Founded at Cornell University in 1906 with a Kent State University chapter taking shape in 1958, Alpha Phi Alpha is the first African American focused intercollegiate Greek-lettered fraternity. Its founders are known as the Seven Jewels, and its aims are “Manly Deeds, Scholarship, and Love For All Mankind”.
The fraternity has been open to men of all races since 1945, but continues to focus on service projects that impact the needs of African American men and their communities. These efforts are split into three main areas – special initiatives that focus on more time-sensitives needs, nationwide programs such as voter engagement and elder care, and the Alpha Phi Alpha Education Foundation, the fraternity’s own non-profit charity that supports the implementation of service projects.
There have been many notable members of Alpha Phi Alpha since its inception, ranging from civil rights leaders, activists and athletes, lawyers and businessmen, and even local heroes. That’s right – Martin Luther King, Jr., W.E.B. Du Bois, Cornel West, Jesse Owens, Justice Thurgood Marshall, and James Shaw Jr. are all fraternity brothers. And aside from the impact that these individuals’ work and lives have had, the fraternity itself continues to shape the world; more recently they have provided aid to earthquake victims in Haiti, and were the driving force behind the Martin Luther King Jr. National Memorial in Washington, D.C. – a project over 40 years in the making!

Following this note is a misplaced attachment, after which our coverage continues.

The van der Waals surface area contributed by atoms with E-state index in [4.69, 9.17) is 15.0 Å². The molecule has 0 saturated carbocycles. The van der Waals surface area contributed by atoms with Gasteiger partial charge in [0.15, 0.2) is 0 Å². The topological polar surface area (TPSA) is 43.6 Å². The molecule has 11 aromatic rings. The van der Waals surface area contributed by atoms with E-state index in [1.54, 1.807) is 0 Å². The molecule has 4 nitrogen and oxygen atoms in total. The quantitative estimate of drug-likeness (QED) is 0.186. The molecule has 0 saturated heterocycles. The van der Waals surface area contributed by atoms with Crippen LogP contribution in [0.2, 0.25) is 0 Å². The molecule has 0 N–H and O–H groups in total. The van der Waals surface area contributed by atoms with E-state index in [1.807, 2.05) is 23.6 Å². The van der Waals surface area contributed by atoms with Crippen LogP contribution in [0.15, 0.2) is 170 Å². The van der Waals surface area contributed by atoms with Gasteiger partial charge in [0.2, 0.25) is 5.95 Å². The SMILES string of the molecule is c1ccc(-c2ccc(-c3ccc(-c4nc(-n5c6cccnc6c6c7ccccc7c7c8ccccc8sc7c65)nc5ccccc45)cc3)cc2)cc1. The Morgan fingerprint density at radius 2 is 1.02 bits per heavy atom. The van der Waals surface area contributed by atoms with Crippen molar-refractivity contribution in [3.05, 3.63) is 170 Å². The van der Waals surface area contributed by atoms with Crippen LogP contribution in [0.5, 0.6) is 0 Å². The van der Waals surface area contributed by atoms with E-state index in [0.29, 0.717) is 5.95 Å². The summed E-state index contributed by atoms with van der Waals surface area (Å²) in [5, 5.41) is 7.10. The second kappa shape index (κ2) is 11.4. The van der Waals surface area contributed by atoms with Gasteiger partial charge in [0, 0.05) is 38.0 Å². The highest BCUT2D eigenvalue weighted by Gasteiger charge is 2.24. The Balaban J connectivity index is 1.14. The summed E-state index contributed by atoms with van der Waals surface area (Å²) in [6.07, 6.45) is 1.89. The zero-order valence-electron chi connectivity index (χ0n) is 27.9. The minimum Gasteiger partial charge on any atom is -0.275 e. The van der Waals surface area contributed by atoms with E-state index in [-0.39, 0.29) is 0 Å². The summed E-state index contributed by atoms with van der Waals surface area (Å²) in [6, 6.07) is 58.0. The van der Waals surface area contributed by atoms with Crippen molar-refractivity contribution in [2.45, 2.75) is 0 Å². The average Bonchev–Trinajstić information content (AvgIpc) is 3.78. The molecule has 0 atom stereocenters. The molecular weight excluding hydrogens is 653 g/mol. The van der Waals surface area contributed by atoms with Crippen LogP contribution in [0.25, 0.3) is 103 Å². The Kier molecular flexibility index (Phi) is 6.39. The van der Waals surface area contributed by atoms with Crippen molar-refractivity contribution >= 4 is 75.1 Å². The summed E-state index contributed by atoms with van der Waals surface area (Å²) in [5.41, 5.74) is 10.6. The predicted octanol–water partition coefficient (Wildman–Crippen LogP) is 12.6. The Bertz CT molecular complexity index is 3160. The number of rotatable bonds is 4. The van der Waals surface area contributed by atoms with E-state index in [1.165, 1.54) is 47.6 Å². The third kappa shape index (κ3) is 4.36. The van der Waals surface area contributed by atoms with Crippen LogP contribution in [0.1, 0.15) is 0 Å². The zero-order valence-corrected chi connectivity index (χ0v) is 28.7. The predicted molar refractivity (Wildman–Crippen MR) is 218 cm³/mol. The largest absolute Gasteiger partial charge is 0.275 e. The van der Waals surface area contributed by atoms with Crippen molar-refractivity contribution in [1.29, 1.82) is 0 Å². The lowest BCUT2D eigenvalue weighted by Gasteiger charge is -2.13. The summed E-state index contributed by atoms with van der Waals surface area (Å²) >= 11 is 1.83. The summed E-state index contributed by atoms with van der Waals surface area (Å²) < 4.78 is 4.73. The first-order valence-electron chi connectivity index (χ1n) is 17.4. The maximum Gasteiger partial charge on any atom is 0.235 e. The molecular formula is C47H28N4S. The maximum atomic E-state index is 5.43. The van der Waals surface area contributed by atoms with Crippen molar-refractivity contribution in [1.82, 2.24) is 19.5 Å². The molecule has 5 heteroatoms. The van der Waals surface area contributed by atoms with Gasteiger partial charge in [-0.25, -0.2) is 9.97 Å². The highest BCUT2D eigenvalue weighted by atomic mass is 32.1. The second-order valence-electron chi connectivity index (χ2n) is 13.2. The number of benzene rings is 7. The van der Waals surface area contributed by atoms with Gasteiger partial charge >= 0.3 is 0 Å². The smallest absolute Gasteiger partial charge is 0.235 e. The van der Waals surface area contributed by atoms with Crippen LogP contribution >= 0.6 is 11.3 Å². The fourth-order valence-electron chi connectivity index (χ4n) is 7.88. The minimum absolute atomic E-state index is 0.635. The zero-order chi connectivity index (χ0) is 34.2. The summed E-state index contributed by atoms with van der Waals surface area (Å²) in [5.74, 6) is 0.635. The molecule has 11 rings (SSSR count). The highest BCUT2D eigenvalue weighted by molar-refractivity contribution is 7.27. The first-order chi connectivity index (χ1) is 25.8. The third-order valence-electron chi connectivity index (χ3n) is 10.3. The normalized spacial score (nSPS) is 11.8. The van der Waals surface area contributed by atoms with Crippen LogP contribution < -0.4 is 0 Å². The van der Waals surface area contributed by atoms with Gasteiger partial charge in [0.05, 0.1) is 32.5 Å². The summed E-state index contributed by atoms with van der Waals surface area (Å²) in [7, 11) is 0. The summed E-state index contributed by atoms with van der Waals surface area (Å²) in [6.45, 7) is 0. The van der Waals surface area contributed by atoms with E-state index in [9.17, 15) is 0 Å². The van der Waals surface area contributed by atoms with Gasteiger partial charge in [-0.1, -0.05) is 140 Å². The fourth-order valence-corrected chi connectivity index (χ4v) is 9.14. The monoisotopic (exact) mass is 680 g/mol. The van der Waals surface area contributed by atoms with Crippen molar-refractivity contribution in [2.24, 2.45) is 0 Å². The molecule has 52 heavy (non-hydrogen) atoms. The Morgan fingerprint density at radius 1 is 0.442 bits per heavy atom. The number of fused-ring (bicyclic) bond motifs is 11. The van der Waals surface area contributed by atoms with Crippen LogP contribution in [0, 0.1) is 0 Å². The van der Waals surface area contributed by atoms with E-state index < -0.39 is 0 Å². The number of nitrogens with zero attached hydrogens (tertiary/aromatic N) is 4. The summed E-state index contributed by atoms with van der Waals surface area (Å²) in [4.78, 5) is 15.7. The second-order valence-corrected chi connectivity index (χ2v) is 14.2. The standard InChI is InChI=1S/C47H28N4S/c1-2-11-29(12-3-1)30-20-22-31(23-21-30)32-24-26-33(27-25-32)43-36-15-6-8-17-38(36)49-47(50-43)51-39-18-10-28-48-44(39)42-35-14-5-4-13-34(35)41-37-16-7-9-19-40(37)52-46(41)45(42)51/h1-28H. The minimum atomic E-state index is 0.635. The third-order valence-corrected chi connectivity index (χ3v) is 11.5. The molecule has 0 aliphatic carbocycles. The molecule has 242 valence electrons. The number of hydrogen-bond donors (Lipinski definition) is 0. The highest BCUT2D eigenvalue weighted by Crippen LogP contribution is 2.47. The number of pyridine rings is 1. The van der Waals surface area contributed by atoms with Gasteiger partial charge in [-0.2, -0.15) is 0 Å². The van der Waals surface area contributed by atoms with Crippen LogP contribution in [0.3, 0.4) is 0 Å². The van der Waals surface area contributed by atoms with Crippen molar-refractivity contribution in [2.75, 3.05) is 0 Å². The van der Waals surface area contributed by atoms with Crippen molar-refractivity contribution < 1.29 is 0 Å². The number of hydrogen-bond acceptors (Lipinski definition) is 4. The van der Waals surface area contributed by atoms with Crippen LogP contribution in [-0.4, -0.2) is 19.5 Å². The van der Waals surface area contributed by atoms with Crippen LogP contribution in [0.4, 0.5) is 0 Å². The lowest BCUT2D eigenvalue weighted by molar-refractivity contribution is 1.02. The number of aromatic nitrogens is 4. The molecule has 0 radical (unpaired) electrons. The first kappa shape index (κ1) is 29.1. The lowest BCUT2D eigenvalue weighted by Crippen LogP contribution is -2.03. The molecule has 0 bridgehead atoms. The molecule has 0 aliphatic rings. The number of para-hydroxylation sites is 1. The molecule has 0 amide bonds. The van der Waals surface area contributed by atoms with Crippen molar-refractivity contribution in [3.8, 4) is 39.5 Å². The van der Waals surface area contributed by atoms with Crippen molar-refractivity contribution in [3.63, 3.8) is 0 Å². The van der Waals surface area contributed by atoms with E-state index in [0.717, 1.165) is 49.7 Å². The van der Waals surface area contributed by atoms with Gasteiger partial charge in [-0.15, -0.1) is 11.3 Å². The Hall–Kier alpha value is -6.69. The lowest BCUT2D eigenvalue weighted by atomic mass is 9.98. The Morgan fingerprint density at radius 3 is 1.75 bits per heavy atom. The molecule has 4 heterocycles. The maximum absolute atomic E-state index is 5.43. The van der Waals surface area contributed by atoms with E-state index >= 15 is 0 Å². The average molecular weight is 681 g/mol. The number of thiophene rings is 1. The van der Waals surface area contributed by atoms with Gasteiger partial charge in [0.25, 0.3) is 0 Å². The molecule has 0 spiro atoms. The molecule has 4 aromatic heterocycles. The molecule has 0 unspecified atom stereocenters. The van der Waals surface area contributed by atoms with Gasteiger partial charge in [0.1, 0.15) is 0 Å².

Kent State University’s chapter, Epsilon Delta, has the same objectives as its national organization – “…to stimulate the ambition of its members; to prepare them for the greatest usefulness in the cause of humanity, freedom, and dignity of the individual; to encourage the highest and noblest form of manhood; and to aid downtrodden humanity in its efforts to achieve higher social, economic, and intellectual status.”
Today we’re looking at a candid photograph of some of Alpha Phi Alpha’s Kent State members taking a walk through campus in in 1970. I wonder what they have gone on to since then? You can see more photographs from Alpha Phi Alpha’s Epsilon Delta chapter on DPLA, thanks to the work of Kent State University Libraries.